Commentary: Political Apathy Is No Solution
Indian immigrants came to the U.S. to advance economically, so they don’t like to rock the boat. Besides, their priorities when they were growing up might have made them less politically inclined as adults. But their kids here are different, says MIRA SYDOW, and she thinks that, for a change, the parents could learn something from the kids about activism.
“You know, Indians couldn’t care less about politics,” my grandmother says. She’s sitting on the side of my bed flipping through one of the dozens of magazines littering my bedroom. My grandfather, a proud South Indian, can’t help but voice his agreement. He was in his 60s before he started engaging in politics, mostly because of my mother’s incessant badgering. It’s not unusual; according to a study by Pew Research Center, his generation is less politically active than later ones. However, it is unusual that he cites being Indian as an excuse for not being politically active. I can’t blame him entirely. When he was coming of age in Hyderabad, people in America were experiencing the counterculture and civil rights movements, and he was scraping together the funds to leave India. Becoming active in a new system of government was the last thing on his mind. A flood of immigrants subscribing to this belief has led to an epidemic of political apathy among minorities, especially Indians.
A week after my grandfather mentions his concern about Indian-American voters, I’m sitting on the ground in the drop-off lane of my old elementary school after a long run. A few of my teammates are sprawled around me in various stages of stretching, and their chatter hums in the background of my thoughts. The upcoming midterm elections spur a discussion on political participation. As the conversation progresses, I tune in to phrases like “I’m just one of those typical, non-voting Asians” and “We don’t think politics really affects us.” Their comments aren’t ignorant; they’re the opposite. It hadn’t occurred to me that Asian-Americans, especially people my age, were aware of their political apathy.
After combing through voter statistics, it makes sense. Asians have the second lowest voter turnout with only Hispanics reaching lower percentages. Asians, on the other hand, have the highest median household income in the United States. Indian Americans, in particular, have the highest median household income overall. There’s no doubt that they have a high level of education and sufficient transportation to vote in elections, so why don’t they?
There really isn’t a good reason.
The excuses, rather, vary with each election, but none of them are concrete. In the 2016 presidential election, the logic seemed to be along the lines of “Neither candidate hates us, so we just won’t vote.” Sometimes, political participation requires selflessness, the willing to vote for the safety of another minority group. Although we all have unique ethnic differences, we’re all Americans and should vote to support that fact.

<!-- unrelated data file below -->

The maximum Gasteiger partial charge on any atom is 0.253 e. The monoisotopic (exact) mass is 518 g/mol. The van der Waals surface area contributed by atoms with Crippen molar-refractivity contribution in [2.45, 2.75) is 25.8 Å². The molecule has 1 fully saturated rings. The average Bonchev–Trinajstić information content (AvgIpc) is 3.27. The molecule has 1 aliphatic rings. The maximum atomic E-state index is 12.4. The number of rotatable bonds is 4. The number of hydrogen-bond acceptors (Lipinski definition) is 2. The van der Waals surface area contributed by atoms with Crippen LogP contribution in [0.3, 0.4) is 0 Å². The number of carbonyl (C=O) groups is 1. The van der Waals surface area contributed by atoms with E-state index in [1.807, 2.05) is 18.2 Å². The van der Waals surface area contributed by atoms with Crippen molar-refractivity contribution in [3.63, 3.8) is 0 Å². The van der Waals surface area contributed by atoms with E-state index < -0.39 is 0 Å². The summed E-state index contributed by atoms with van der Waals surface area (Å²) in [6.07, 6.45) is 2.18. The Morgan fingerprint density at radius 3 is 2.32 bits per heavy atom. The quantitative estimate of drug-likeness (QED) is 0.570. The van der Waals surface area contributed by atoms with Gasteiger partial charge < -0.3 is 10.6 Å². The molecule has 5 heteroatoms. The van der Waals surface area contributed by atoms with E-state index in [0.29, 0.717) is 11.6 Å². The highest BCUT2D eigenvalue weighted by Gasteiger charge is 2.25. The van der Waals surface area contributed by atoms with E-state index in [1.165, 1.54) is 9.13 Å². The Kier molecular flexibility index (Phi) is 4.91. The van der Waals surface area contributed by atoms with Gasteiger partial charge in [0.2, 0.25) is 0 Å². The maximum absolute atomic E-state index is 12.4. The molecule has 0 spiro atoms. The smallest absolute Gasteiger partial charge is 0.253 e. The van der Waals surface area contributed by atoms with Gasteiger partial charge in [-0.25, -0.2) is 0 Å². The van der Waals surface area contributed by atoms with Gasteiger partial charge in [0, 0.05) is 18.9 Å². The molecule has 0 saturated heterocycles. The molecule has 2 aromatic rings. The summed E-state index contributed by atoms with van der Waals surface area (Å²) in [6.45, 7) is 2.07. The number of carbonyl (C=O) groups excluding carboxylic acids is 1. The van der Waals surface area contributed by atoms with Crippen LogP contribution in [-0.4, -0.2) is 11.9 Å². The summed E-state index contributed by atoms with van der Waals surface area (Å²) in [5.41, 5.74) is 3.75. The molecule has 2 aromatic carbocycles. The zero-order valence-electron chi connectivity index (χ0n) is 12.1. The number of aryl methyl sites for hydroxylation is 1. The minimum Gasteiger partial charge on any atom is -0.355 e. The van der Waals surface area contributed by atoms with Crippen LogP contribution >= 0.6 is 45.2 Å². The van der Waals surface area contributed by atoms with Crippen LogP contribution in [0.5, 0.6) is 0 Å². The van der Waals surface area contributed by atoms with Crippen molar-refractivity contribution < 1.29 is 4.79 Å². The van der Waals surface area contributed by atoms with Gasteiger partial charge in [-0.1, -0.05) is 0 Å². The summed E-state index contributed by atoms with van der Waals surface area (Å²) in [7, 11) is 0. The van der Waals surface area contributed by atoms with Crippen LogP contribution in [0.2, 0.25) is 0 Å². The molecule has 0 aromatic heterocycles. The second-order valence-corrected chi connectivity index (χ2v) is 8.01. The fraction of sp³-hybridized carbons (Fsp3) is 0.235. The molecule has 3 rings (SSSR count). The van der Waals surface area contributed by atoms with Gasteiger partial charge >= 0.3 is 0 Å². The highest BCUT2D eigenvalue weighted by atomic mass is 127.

While some of my friends remain blissfully unaware of our political situation, most Indian teenagers are more politically inclined than their parents. The generation of immigrants before us shies away from anything that could get them in political hot water. However, their children are less wary. As a student at Northview High School, it’s virtually impossible to organize political events like the Walk-Out without the help of our 50 percent Asian population. These Indian students can’t vote yet, but they’re rallying behind causes that are close to their hearts.
For once, it’s time for the parents of these children to take away a valuable lesson from their kids. When the midterm election rolls around this Nov-ember, they need to vote. While the 2016 presidential election had some of the highest voter turnout since 1916, the 2014 midterm elections had among the lowest voter turnout since that year.
Already, I see the tide beginning to turn. A week ago, I attended a few events promoting Democrats running for the Georgia General Assembly. These small, state-level elections don’t usually garner much support from the politically inactive Asian-Americans, but this time the room was packed with elderly East Asians and Indians: Indian university professors, stay-at-home moms, and company executives who lounged among the familiar upper-middle class white families.
Change is coming, ever so slowly, and Indian Americans have the power to be at the forefront of the political situation in the United States.
Mira Sydow, a junior at Northview High School in Johns Creek, GA, is a photographer and the managing design editor at The Messenger, her school’s student-run newspaper.
Is Political Apathy Privilege in Action?
I want my friends to understand that “staying out of politics” or being “sick of politics” is privilege in action. Your privilege allows you to live a non-political existence.
Your wealth, your race, your abilities, or your gender allows you to live a life in which you likely will not be a target of bigotry, attacks, deportation, or genocide. You don’t want to get political, you don’t want to fight, because your life and safety are not at stake.
It is hard and exhausting to bring up issues of oppression (aka “get political”). The fighting is tiring. I get it. Self-care is essential. But if you find politics annoying and you just want everyone to be nice, please know that people are literally fighting for their lives and safety. You might not see it, but that’s what privilege does.
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